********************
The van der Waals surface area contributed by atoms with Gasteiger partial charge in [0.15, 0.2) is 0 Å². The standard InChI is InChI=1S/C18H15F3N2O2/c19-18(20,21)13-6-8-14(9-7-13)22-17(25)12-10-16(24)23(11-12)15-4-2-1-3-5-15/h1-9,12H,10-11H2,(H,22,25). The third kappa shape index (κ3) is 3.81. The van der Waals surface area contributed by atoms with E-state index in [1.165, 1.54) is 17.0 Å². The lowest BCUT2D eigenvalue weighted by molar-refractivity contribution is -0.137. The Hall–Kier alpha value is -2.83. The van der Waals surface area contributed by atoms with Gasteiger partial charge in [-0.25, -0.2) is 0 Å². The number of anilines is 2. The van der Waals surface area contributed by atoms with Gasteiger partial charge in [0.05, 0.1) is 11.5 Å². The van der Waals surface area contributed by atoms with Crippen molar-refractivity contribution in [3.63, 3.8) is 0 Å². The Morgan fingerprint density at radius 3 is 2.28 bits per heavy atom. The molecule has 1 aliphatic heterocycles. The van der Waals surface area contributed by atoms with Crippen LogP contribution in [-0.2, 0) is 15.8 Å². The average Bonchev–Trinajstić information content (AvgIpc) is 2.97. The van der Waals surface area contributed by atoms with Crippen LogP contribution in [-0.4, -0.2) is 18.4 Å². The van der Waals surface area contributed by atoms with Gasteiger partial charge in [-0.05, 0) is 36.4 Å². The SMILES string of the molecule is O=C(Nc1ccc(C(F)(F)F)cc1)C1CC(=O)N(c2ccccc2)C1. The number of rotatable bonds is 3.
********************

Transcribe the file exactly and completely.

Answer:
The van der Waals surface area contributed by atoms with Gasteiger partial charge in [0.15, 0.2) is 0 Å². The standard InChI is InChI=1S/C18H15F3N2O2/c19-18(20,21)13-6-8-14(9-7-13)22-17(25)12-10-16(24)23(11-12)15-4-2-1-3-5-15/h1-9,12H,10-11H2,(H,22,25). The third kappa shape index (κ3) is 3.81. The van der Waals surface area contributed by atoms with E-state index in [1.165, 1.54) is 17.0 Å². The lowest BCUT2D eigenvalue weighted by molar-refractivity contribution is -0.137. The Hall–Kier alpha value is -2.83. The van der Waals surface area contributed by atoms with Gasteiger partial charge in [-0.25, -0.2) is 0 Å². The number of anilines is 2. The van der Waals surface area contributed by atoms with Gasteiger partial charge in [0.05, 0.1) is 11.5 Å². The van der Waals surface area contributed by atoms with Crippen molar-refractivity contribution in [3.63, 3.8) is 0 Å². The Morgan fingerprint density at radius 3 is 2.28 bits per heavy atom. The molecule has 1 aliphatic heterocycles. The van der Waals surface area contributed by atoms with Crippen LogP contribution in [-0.2, 0) is 15.8 Å². The average Bonchev–Trinajstić information content (AvgIpc) is 2.97. The van der Waals surface area contributed by atoms with Crippen LogP contribution in [-0.4, -0.2) is 18.4 Å². The van der Waals surface area contributed by atoms with Gasteiger partial charge in [-0.05, 0) is 36.4 Å². The SMILES string of the molecule is O=C(Nc1ccc(C(F)(F)F)cc1)C1CC(=O)N(c2ccccc2)C1. The number of rotatable bonds is 3.